The cop stepped forward and thumped a finger big around as a sausage down on the photo of Nick. “I’ve got two witnesses who can put you on the practice field with Nick Schaffer the night he got beat to within an inch of his life.”
Melodramatic much? Tam thought. He’d messed the kid up, sure, but his life had never been in danger. He knew what that looked like, what it felt like – inches between living and dying. It was nothing like the screaming chaos of what had happened down at the field with Nick. It was quieter and more final than that, more frightening. “And I,” Tam said, “have a witness who can say I was downtown that night.”
The cop snorted. The file came out and was flipped open. “You’ve got a history of violence,” he read. “You were picked up two years ago on a domestic disturbance. And you expect me to think you didn’t hurt this kid?”
“Think what you want,” Tam said coolly, tightening his fingers where they curled around his arms. “But two years ago – nobody would have done it any different than I did.” He met the cop’s stare and held it, not blinking, daring the guy to defend Hank Wales and his “history of violence.”
The cop blinked. The file went away again. Small victories.
Mike came into the precinct like a bull, all pawing hooves and bared horns. Built like a rugby player, his age tended not to be important to real adults. He put on a show, bellowing out a concocted story about the two of them going to the Braves game that night – he had ticket stubs to prove it – and how Jo had been telling him that Nick was pedaling dope and had heard rumors of him owing someone money, which was why she’d dumped him on prom night. Coming from Captain America Mike, it sounded credible, and without any physical evidence, and petty assault charges anyway, the cops were forced to turn Tam loose. The witnesses, it seemed, had clammed up within the past hour – Mike’s doing, no doubt. He could have wrapped them up like pretzels and left them to bake in the trunks of their cars.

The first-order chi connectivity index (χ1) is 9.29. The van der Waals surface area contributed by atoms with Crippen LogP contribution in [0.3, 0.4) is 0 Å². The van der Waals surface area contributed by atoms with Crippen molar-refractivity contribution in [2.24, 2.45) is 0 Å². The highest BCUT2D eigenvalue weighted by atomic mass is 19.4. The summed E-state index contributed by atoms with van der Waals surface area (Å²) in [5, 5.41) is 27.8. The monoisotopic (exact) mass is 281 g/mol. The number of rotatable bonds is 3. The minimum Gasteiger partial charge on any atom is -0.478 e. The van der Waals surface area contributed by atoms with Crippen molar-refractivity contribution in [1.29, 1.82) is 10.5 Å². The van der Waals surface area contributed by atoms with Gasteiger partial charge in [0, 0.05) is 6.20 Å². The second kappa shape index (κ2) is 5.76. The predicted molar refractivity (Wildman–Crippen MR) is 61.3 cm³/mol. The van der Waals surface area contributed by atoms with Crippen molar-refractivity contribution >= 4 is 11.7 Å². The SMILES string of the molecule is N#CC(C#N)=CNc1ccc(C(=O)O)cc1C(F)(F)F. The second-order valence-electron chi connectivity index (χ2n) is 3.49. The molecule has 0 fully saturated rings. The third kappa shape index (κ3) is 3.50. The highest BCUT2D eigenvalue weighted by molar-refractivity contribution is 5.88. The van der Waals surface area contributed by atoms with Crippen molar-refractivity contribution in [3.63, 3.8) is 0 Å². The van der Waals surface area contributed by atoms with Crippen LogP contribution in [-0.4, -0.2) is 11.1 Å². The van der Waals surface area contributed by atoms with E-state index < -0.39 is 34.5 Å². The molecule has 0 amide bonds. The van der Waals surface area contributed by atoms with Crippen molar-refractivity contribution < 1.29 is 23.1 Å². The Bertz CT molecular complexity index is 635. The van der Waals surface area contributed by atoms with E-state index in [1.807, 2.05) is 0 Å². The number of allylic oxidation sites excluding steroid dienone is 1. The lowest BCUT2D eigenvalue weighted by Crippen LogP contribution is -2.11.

Outside, leaning back against the trunk of Mike’s Toyota, Tam lit the cigarette he’d been craving and held the smoke in his lungs a long, tense moment before he forced it out through his nostrils. Mike was quiet, watching him, hands in his jeans pockets.
“Jordie told me,” he said at last, and Tam’s fingers trembled around his cigarette. “About what Nick tried to do and what you did to him.” He twitched a sideways smile. “I appreciate it.”
Oh, Mikey, he thought with an inward head shake. You wouldn’t thank me if you knew I’d had my hands on her. “Yeah, well…” he flicked ash down to the pavement, “all you guys are like family. When she told me…”
“I get it,” Mike assured.
But he didn’t. He didn’t get it at all.
“Hey, Wales, you coming to lunch?” Johnson asked from the open doorway of Tam’s office. “We’re hopping over to On the Border for fajitas.” Hop: Johnson was a guy who said “hopping.”
Tam glanced up from his computer and forced a smile. “No, thanks. The girls are coming by today.”
Five minutes later, Jo’s disembodied voice came floating down the hall, and he grinned.
“Will…Will, slow down. Will…Willa Beth, do not run down this hallway!”
In the threshold, a great tumble of curling black hair whipped around at waist-level; Will was in white shorts, sneakers, and a red t-shirt with flowers embroidered around the sleeves. Her pale cheeks were flushed from her run and her eyes were bright blue and sparkling. “Hi, Daddy!”
He wheeled his chair back away from the desk. “C’mere, Little Bit.”
She came launching across the office, scrambled up into his lap and hugged him tight enough to choke him.
Jo wasn’t far behind her – jeans and boots and pretty red top, perfectly disordered waves of hair – Avery perched on her hip. “I don’t know why,” she said, rolling her eyes, “I ever expected my kids to have manners.”
He started to say something about his DNA being the bad influence, but said, “Hi, baby,” instead and tipped his head back for the kisses she and Avery dropped on him, Jo to his lips and Avery to his temple.
They had Deli takeout straight out of the plastic containers around his desk, Avery making a mess and Will talking non-stop. Jo wanted another baby, he knew, but for now, he was glad to have girls; he wasn’t sure he knew how to raise a son in any sort of decent way – not after he’d been raised as he had – but messy, talkative, tomboyish little girls he knew all about. Those he’d been having lunch with forever.